Air & Marine Branch air interdiction agents, air enforcement agents, maintenance technicians and administrative staff are housed in a hurricane-resistant facility at HST (Homestead ARB, Homestead FL). Unit aircraft include the Citation II and AS350B3 (background).
What began in 1970 as a group of plain-clothes agent pilots, housed in surplus trailers and flying seized aircraft, has grown to be one of CBP's largest air operations bases. CBP's overall air assets have grown too-with more than 700 pilots staffing nearly 300 aircraft committed to protecting the US borders from terrorism and smuggling, today's CBP wields the largest airborne law enforcement group in the world.
Miami has always been a busy place and a center point for the agency. Because of its location and the significant role it played in the cocaine wars of the 1970s and 80s, the Miami Air & Marine Branch has always been on the cutting edge of law enforcement.
CBP recently selected Randy Donnelson, a pilot with corporate and EMS experience and 18 years with US Customs, to assume responsibility for the branch as director. Today the Miami Air & Marine Branch is still centered on stopping "the conveyance," according to Dir of Marine Operations Martin Wade.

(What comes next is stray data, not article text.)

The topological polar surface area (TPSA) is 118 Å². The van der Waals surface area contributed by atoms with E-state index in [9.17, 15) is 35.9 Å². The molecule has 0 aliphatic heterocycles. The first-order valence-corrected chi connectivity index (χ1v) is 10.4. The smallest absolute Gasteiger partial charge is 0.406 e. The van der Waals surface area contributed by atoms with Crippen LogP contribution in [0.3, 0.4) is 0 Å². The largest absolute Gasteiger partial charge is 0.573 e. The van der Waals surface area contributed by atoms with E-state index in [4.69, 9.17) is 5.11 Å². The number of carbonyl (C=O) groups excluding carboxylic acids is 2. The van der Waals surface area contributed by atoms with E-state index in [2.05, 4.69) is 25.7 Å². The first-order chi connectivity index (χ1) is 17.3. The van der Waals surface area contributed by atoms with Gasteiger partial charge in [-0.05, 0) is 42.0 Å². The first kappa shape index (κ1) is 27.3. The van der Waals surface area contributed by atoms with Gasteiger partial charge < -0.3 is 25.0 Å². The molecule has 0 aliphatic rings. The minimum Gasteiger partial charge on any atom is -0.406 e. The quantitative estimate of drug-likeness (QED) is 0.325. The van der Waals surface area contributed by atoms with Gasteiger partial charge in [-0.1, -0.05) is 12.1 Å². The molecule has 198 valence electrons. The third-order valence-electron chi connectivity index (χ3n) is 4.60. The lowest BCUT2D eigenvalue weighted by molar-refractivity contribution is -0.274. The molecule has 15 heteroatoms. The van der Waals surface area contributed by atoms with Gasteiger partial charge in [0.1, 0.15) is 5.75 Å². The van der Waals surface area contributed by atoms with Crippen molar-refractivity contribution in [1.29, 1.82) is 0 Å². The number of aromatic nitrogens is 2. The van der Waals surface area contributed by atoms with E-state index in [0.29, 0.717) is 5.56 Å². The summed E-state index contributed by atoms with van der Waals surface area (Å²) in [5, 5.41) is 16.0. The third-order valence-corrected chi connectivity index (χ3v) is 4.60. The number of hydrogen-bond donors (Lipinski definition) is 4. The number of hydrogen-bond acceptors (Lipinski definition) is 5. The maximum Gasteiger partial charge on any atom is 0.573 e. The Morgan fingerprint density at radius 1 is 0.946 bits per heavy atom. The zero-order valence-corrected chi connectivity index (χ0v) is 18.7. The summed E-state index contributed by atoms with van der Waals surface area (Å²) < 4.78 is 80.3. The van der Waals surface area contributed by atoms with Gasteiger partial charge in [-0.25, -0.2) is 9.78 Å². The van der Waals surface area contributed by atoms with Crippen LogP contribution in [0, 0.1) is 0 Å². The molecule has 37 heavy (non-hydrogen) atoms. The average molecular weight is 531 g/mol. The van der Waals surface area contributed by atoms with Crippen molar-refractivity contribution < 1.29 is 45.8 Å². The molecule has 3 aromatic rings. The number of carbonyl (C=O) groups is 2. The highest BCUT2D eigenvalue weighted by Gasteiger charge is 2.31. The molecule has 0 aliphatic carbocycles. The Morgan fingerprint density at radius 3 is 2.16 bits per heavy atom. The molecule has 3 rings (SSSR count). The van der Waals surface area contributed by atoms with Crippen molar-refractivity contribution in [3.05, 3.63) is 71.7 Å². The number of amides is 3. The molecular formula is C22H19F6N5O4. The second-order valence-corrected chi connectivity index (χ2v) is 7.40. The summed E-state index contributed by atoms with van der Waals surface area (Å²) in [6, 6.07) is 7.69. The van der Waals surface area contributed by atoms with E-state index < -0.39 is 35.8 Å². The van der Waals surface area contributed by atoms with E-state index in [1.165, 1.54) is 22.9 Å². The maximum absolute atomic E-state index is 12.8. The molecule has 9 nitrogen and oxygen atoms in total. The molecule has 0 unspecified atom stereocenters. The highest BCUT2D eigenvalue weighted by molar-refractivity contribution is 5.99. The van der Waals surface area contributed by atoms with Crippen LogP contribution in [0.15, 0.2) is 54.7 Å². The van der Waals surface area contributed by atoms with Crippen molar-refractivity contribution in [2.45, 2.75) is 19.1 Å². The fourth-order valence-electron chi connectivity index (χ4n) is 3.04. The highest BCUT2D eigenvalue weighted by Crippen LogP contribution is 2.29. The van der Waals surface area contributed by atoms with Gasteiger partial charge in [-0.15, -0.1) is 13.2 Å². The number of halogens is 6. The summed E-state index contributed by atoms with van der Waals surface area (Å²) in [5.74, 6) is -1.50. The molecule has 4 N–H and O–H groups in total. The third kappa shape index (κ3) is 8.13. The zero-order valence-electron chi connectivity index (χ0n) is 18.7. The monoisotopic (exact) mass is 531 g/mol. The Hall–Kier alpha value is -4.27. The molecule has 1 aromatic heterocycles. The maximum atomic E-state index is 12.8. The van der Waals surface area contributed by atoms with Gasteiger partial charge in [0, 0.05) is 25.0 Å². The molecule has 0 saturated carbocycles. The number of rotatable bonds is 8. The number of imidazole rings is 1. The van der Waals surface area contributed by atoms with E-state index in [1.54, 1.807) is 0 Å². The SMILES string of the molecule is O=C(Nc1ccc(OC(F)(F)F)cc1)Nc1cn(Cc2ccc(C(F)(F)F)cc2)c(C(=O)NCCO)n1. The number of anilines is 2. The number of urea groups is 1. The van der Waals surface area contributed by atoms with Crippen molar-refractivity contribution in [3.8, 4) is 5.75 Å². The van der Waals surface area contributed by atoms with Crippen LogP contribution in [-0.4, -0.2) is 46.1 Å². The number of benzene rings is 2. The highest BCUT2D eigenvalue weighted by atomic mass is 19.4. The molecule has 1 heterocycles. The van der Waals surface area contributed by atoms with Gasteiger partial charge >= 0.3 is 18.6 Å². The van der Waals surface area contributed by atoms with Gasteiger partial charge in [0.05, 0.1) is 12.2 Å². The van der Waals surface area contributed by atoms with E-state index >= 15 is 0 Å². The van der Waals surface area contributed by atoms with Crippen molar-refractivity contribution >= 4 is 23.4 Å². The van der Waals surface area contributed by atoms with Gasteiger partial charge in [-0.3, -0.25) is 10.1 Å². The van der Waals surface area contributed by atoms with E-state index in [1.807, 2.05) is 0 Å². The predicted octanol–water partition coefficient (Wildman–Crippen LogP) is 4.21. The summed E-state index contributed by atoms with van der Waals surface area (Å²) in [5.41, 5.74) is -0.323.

Although CBP is now part of the Dept of Homeland Security, with its emphasis on antiterrorism, there has been little change on the core mission. As Wade notes, "Ultimately, you have to put boots on the deck to determine the threat.
Our mission is still to interdict what we ultimately find could be terrorists, aliens, drugs or weapons." Miami Air & Marine Branch and its leaders focus on "breaking down all the barriers" and are intent on supporting every agency they can within their area of responsibility, according to Operations Officer & Air Enforcement Agent (AEA) Michael Bishop.